Transferring domain (from Webio to GoDaddy)

Recently, I purchased new domains at GoDaddy. I decided to transfer my existing domain to GoDaddy as well. I thought it would be easy. However, I have never done this before.

Making long story short, here are steps to accomplish the transfer:

  1. Request the current registrar (in my case: Webio) to remove Privacy Protection and Theft Protection
  2. Request the current registrar (in my case: Webio) to give you authinfo code
  3. Start domain transfer at GoDaddy
  4. You should receive Transaction ID and Security code from the current registrar (requested by GoDaddy)
  5. Authorize transfer at GoDaddy using:
    • Transaction ID
    • Security Code
    • Authinfo code

After that it should take around 7 days to perform the transfer. I received e-mail (from current registrar) that the transfer will be performed in a few days if I do not cancel it. It is some sort of theft protection. In your case (if you have different registrar) it may be different. E.g. you may need to confirm the transfer.

The best way is to contact you current registrar and destination registrar about the specific instructions. That’s what I did and both was very nice and helpful.

EDIT: Do not forget to change Nameservers and DNSes on GoDaddy after transfer is completed 😉

A book that every programmer should read: The Elements of Computing Systems

I would like to say thank you to Scott Hanselman, who tweeted about this book. When I saw the content, I knew I will love it. And I was right.

The Elements of Computing Systems cover

The Elements of Computing Systems: Building a Modern Computer from First Principles is written by Noam Nisan and Shimon Schocken, who are University Professors. They created course based on this book (or wrote this book based on their course :)). The first 6 (out of 12) chapters are available for free at course website.

Why every programmer should read this book? Because it allows you to understand how computer works. It is going from logic gates, through machine code, intermediate code, compilers etc., to high level programming language. At the end of each chapter, there are exercises in which you are ‘building’ parts of the computer.

This book has only 344 pages and of course it doesn’t cover all details. Each chapter is kind of basic overview, however it is sufficient to get the idea and basic understanding before you go more deeply (e.g. into Computer Architecture or Compilers).

I really enjoyed reading this book. It is amazing how all those things we are doing everyday on our machines are done just by adding, subtracting, comparing and copying sequences of zeros and ones.

The book is available at amazon. There is also a website with more information about it (e.g. 10 minutes overview video), and software created for exercises (which you can find at the end of each chapter).

Why you should read “The Pragmatic Programmer”

The Pragmatic Programmer cover

Finally I read book written by Andrew Hunt and Dave Thomas: The Pragmatic Programmer. It was published in 1999, but it is still valid. The main idea provided by this book is the way of thinking. In other words: how ‘The Pragmatic Programmer’ should behave and what actions he should take in various situations.

There are also tips which skills are useful for programmer (e.g. using perl/bash scripts, mastering command line and at least one text editor).

Some advices are not valid in any case. E.g. in my opinion tip to never leave broken functionality has exceptions. Especially when it is some minor bug. There are situations when it is better to first focus on most important features and the problematic one leave for the end. After all we will have a few minor bugs and working main functionality. Instead of solved some or even only one, hard minor bug (like css styling:)) and not implemented main functionalities.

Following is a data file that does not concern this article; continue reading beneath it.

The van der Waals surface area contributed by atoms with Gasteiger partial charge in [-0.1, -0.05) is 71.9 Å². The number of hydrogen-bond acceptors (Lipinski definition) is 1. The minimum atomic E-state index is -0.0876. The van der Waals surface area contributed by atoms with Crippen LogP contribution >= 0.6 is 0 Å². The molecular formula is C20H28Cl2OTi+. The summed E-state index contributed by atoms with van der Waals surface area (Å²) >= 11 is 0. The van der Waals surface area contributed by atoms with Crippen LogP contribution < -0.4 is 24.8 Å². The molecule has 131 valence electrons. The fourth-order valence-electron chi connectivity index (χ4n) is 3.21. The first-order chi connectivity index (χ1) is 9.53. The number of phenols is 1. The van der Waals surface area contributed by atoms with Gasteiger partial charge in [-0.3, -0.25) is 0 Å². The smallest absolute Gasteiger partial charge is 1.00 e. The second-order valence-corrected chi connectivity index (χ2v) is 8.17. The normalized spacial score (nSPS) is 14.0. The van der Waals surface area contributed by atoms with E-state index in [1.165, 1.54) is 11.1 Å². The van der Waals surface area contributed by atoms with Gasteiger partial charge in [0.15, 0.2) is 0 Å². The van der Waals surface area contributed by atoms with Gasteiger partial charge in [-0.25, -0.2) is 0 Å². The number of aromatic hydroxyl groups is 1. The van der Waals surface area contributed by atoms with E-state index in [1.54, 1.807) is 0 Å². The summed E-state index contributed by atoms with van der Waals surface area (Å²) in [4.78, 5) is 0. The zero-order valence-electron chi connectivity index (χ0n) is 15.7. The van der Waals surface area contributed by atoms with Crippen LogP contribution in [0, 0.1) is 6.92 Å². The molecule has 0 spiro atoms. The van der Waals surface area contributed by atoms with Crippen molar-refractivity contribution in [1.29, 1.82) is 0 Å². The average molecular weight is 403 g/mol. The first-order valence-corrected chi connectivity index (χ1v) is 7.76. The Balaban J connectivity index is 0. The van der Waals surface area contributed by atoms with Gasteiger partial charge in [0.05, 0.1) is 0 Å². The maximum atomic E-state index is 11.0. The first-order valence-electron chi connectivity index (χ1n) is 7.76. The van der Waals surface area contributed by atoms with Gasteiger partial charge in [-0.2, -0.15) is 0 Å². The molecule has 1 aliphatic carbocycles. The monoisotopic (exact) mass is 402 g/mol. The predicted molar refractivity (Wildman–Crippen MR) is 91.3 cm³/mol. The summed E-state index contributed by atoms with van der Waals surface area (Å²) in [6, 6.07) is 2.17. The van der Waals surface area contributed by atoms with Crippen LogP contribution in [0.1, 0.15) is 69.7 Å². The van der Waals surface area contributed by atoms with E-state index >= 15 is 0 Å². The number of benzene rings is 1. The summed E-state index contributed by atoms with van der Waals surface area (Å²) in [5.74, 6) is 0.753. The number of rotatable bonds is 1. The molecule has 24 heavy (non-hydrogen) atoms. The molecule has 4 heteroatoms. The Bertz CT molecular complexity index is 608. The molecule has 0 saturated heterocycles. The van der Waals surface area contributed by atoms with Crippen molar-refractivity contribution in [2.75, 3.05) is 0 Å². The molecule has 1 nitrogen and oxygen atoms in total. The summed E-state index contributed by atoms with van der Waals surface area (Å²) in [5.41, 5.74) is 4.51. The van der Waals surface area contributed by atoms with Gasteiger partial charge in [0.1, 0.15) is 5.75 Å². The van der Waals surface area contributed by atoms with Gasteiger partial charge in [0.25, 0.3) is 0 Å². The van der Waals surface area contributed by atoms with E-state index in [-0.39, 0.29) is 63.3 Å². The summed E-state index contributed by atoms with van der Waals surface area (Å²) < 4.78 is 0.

The other well-known (or should be well-known) tips like use Source Control, learn new technologies, analyze mistakes from past projects are also mentioned and described.

Here you can find list of tips from the book in nutshell: It is kind of summary of the book content.

At the and of each chapter, there is a set of exercises. This one blew my mind:

A quick reality check. Which of these “impossible” things can happen?

  1. A month with fewer than 28 days.
  2. stat(“.” ,&sb) == -1 (that is, can’t access the current directory)
  3. In C++: a=2;b=3; if (a+b!=5) exit(l);
  4. A triangle with an interior angle sum != 180°
  5. A minute that doesn’t have 60 seconds
  6. In Java: (a + 1) <= a

Fortunately at the end of the book there are answers (I wouldn’t even start googling, due to 100% certainty that some of them just can not happen, like 1 or 5):

  1. September, 1752 had only 19 days. This was done
    to synchronize calendars as part of the Gregorian
  2. The directory could have been removed by another
    process, you might not have permission to read it,
    &sb might be invalid—you get the picture.
  3. We sneakily didn’t specify the types of a and b.
    Operator overloading might have defined +, =, or !
    = to have unexpected behavior. Also, a and b may
    be aliases for the same variable, so the second
    assignment will overwrite the value stored in the first.
  4. In non-Euclidean geometry, the sum of the angles of
    a triangle will not add up to 180°. Think of a triangle
    mapped on the surface of a sphere.
  5. Leap minutes may have 61 or 62 seconds.
  6. Overflow may leave the result of a + 1 negative (this
    can also happen in C and C++).

Summarizing: The Pragmatic Programmer contains huge amount of tips, which can help you to become better programmer. You may already know some of them (or most of them). In that case you will recall why they are important. Even Scott Hanselman said on his blog (in post Six Essential Language Agnostic Programming Books), that he ‘like to read this book at least every six months or so’.

It is 352 pages book. Can be easily read within 2 weeks by 1 hour reading per day. In my opinion it is one of must-read for programmer.

The Ten-Day MBA

The Ten-Day MBA cover